The Growth of the Church

After Jesus ascends to heaven, the book of Acts narrates the coming of the Holy Spirit at Pentecost and the founding of the church (Acts 1-2). Empowered by the Spirit, the disciples preach the gospel and perform signs and wonders in Jesus’ name (Acts 3-5). Through the ministry of early apostles like Peter and Paul, the church expands beyond Jerusalem both to the Jews and increasingly to Gentile converts across the Roman Empire (Acts 6-28). Paul’s missionary journeys and letters contribute key theology on salvation, righteousness, freedom from the law, unity within the diversely-gifted body of Christ, and transformed holy living in grateful response to God’s mercy. As believers multiply, local churches are established across the known world.

Christ’s Return and Final Restoration

The New Testament epistles provide practical guidance for living faithfully in anticipation of Christ’s return. God’s redemptive plan for creation will culminate in the future consummation of Jesus’ kingdom. The resurrected Christ will come back, the dead will be raised, and all people will be judged (Matt 25:31-46; John 5:25-29). Faithful believers will be granted eternal life in a newly restored creation, while those who reject Christ face eternal condemnation (Matt 25:46; 1 Thes 4:13-18). The book of Revelation depicts Jesus’ second coming as King of kings to overcome evil and establish the New Jerusalem as a beautiful, idyllic city where God dwells with His people and creation is made completely new (Rev 19:11-21:8). After this final judgment, there will be no more sin, suffering, or death, and redeemed humanity will worship God perfectly forever in the fullness of His glory. The metanarrative comes full circle as God’s original purposes are accomplished, and He dwells face-to-face with His resurrected people in a restored Edenic paradise (Rev 21:1-4; 22:1-5).

The Metanarrative’s Significance for Meaning

What does this overarching biblical story mean for our lives today? As humans, we are all deeply affected by the fall and curse of sin. We are alienated from God, subject to suffering and death, and unable to save ourselves. The metanarrative’s answer to the problem of sin is the good news of salvation through Jesus’ atoning work. By grace we can be rescued from sin, reconciled to our Creator, and given eternal hope beyond the grave. The Spirit enables us to participate in God’s redemptive purposes on earth while we await the full realization of Jesus’ kingdom. The biblical metanarrative provides a meaningful cosmic framework to understand God’s unfolding plan and our place in the story. The grand narrative arcade from original creation to new creation gives hope, direction, and purpose for our lives.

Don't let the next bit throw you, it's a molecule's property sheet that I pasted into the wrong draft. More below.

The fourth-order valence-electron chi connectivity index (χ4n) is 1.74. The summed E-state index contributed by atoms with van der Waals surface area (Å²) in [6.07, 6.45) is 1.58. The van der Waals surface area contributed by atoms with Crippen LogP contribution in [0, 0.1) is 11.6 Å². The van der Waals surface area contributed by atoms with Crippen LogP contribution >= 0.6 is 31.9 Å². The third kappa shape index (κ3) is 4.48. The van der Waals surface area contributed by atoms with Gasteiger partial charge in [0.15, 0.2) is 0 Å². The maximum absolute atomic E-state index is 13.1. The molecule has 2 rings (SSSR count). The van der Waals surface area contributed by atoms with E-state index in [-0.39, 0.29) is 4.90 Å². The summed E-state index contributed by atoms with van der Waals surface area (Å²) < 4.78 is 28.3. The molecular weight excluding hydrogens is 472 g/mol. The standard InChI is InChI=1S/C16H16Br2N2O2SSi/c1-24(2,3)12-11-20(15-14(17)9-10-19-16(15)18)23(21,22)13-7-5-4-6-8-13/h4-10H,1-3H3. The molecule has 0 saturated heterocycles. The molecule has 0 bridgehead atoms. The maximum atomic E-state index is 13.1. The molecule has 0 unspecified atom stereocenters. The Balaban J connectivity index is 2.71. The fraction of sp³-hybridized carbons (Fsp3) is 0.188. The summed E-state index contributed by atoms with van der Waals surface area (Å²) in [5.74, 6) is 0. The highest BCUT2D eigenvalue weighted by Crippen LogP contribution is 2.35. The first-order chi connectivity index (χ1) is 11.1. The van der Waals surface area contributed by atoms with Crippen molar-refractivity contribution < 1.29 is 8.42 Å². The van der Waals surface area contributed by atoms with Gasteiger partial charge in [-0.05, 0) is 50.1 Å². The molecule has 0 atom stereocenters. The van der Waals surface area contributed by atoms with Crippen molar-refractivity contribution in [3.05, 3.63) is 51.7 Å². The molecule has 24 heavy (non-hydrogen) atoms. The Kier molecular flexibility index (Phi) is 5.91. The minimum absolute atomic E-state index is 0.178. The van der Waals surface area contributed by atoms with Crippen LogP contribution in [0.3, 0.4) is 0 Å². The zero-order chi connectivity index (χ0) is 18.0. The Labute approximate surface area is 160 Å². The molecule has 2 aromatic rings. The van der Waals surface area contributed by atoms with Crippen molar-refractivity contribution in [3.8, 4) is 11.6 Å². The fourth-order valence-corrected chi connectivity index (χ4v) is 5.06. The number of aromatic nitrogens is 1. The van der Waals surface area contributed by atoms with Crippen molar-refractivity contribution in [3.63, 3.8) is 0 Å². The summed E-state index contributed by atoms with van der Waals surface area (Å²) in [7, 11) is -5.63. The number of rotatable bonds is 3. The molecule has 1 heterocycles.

The Metanarrative’s Significance for Identity

The biblical story also profoundly shapes our identity as God’s people. We were created in His image as the pinnacle of His good creation. By saving us, God restores the sacred dignity and value of human life in the midst of a fallen world. We identify as those chosen and beloved by God, saved by His grace, called to bear Christ’s image, and commissioned with His redemptive mission. The metanarrative also gives spiritual family identity. Through faith we are adopted into God’s household and belong to the global church community across time and space. The Bible’s unfolding story of redemption tells us who we are, whose we are, and why we are here.


From Genesis to Revelation, the Bible tells the astounding, unified story of the Creator God on a mission to redeem and restore humanity and all of creation. This metanarrative moves through the stages of creation, fall, redemption, and final restoration. The turning point is Jesus Christ, God in human flesh, whose incarnation, life, death for sin, resurrection, and ascension fulfill God’s promises to save people from sin and defeat death. By grace through faith in Christ, humans can be rescued from condemnation and reconciled with God.

The church continues Jesus’ redemptive mission empowered by the Spirit until He returns. At Christ’s second coming, there will be a final resurrection and judgment. God will purge away all sin, evil, and death and live face-to-face with redeemed resurrected humanity in a renewed creation. This epic narrative provides meaning, identity, and purpose for our lives today. As we place our faith in Jesus, we participate in God’s grand story of redemption, restoration, and eternal hope.